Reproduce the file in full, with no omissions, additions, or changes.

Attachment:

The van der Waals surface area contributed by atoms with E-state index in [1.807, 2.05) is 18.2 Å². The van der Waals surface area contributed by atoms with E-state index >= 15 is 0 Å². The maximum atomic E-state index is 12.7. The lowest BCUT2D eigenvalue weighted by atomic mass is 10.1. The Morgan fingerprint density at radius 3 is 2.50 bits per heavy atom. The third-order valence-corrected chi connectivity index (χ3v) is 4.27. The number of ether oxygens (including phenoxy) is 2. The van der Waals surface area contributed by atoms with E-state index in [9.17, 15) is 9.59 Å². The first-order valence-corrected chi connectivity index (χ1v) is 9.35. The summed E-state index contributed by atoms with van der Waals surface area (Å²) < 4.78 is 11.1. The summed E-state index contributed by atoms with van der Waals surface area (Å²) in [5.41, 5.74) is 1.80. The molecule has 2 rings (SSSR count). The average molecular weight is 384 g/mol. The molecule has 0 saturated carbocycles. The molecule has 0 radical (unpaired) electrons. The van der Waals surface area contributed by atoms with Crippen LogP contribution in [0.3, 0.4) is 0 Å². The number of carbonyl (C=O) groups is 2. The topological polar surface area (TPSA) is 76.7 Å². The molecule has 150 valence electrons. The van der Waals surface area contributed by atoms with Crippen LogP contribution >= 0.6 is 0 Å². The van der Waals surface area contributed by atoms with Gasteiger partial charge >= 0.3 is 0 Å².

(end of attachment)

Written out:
The van der Waals surface area contributed by atoms with E-state index in [1.807, 2.05) is 18.2 Å². The van der Waals surface area contributed by atoms with E-state index >= 15 is 0 Å². The maximum atomic E-state index is 12.7. The lowest BCUT2D eigenvalue weighted by atomic mass is 10.1. The Morgan fingerprint density at radius 3 is 2.50 bits per heavy atom. The third-order valence-corrected chi connectivity index (χ3v) is 4.27. The number of ether oxygens (including phenoxy) is 2. The van der Waals surface area contributed by atoms with E-state index in [9.17, 15) is 9.59 Å². The first-order valence-corrected chi connectivity index (χ1v) is 9.35. The summed E-state index contributed by atoms with van der Waals surface area (Å²) < 4.78 is 11.1. The summed E-state index contributed by atoms with van der Waals surface area (Å²) in [5.41, 5.74) is 1.80. The molecule has 2 rings (SSSR count). The average molecular weight is 384 g/mol. The molecule has 0 saturated carbocycles. The molecule has 0 radical (unpaired) electrons. The van der Waals surface area contributed by atoms with Crippen LogP contribution in [0.3, 0.4) is 0 Å². The number of carbonyl (C=O) groups is 2. The topological polar surface area (TPSA) is 76.7 Å². The molecule has 150 valence electrons. The van der Waals surface area contributed by atoms with Crippen LogP contribution >= 0.6 is 0 Å². The van der Waals surface area contributed by atoms with Gasteiger partial charge >= 0.3 is 0 Å².